The Court of Criminal Appeals recently handed down an opinion regarding whether a jury can informally acquit based on a unanimous jury note. The issue facing the court was whether a jury note, which provided the jury’s voting breakdown of the charged offense and the lesser included offense, could be considered an acquittal for double jeopardy purposes even though a mistrial was later declared because the jury could not reach a unanimous decision.
The Facts—The Trial Court Declared a Mistrial After Unanimous Jury Note.
Appellant was on trial for first-degree burglary of a habitation. At the conclusion of his trial, the jury was charged with determining whether Appellant was guilty of first-degree burglary, the charged offense, or second-degree burglary, a lesser-included offense. The difference between the two offenses is that the jury did not have to find that Appellant used a deadly weapon in order to convict him of the lesser included offense.
During deliberations the jury sent out a note stating that it unanimously agreed that Appellant was not guilty of the charged offense but indicated they were deadlocked (5-7) on the issue of guilt for the lesser-included offense. The trial court instructed the jury to keep deliberating before ultimately declaring a mistrial because the jury claimed they still could not reach a unanimous verdict.
Appellant was later re-tried and convicted of first-degree burglary. Appellant appealed this verdict, arguing that the trial court abused its discretion by granting a mistrial without a manifest necessity, and therefore, creating a double jeopardy violation.
The Court of Appeals Agreed with Appellant—Holding Appellant’s Subsequent Trial for First-Degree Burglary Was Barred Because The Jury’s Note Amounted to an Acquittal.
In agreeing with Appellant, the Court of Appeals cited United States Supreme Court decision, Blueford v. Arkansas, 566 U.S. 599 (2012). The Court of Appeals held the facts in Appellant’s case to be significantly distinguishable from Blueford; thus, warranting an acquittal. The Court of Criminal Appeals, however, disagreed and reversed for the reasons discussed below.
The Court of Criminal Appeals Reversed the Court of Appeals’ Decision—Holding the Jury Note Was Not a Final Verdict of Acquittal Because it Lacked The “Finality Necessary to Constitute an Acquittal.”
Double Jeopardy protects individuals from multiple prosecutions for the same offense. However, a trial may be ended without barring a subsequent prosecution for the same offense when “particular circumstances manifest a necessity” to declare a mistrial. Such circumstances include a jury’s inability to reach a verdict. For a jury note regarding the jury’s inability to reach a verdict to bar a subsequent prosecution, there must be some indication that the jury had “finally resolved” to acquit the defendant.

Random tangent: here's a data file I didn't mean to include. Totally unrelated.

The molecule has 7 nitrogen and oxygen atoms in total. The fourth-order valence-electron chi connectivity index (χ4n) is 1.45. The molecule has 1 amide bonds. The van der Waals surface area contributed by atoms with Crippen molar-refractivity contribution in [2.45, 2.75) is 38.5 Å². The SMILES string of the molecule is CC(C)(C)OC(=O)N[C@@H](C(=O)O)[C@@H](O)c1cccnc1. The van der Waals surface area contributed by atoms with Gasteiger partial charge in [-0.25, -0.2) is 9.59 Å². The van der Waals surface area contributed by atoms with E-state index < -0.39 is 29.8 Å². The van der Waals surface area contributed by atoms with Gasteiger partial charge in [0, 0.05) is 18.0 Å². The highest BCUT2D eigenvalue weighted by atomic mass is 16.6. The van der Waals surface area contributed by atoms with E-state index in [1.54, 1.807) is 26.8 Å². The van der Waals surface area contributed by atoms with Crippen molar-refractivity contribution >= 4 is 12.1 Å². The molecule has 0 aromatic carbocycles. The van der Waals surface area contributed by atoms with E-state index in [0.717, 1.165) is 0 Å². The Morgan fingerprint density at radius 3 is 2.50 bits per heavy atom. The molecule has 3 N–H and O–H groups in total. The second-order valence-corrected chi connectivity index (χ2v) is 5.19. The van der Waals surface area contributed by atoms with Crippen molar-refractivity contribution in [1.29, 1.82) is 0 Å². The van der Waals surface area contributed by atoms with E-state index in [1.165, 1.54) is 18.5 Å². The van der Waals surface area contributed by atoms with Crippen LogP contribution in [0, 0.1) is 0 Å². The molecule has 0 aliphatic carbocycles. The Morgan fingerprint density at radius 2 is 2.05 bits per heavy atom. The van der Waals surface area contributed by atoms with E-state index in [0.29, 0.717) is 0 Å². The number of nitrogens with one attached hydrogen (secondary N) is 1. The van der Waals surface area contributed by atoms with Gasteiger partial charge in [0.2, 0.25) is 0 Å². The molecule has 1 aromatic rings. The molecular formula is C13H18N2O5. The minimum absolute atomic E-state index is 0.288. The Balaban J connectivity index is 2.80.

In Blueford, the Supreme Court held that the jury’s report of the vote count was not finally resolved to acquit the defendant because it lacked the “finality necessary to constitute an acquittal.” The Supreme Court noted that the vote count lacked finality because: “(1) the jury was still deadlocked on the lesser-included offense; (2) the jury continued deliberating after the reported vote count; (3) the foreperson gave no further indication that the jury was still unanimous; and (4) nothing in the jury instructions prohibited the jurors from revisiting the prior vote.”
Here, the Court of Criminal Appeals held that the jury’s note also lacked the “finality necessary to constitute an acquittal” on the charged offense. The Court of Criminal appeals reasoned that the jury note lacked finality because the jury continued deliberating after the unanimous vote count and there was no indication that the vote on the charged offense remained unanimous throughout deliberations. Furthermore, the jury never filled out the Court’s verdict forms because, as reported by the jury, they still had “no decision.” Thus, while there are circumstances in which a jury can informally acquit a defendant, the facts in this case do not warrant an acquittal.
TAKEAWAY: It appears that the CCA might have come down differently if the jury had returned a 2nd note stating that they were still unanimous that the defendant was not guilty of the greater offense after all deliberations, or if the jury had signed the verdict form indicating such, even if there was ultimately no verdict. If you are faced with a similar circumstance, before the judge declares a mistrial, try to find a way to pin the jury down so that you can use it later if the state decides to try the case a second time.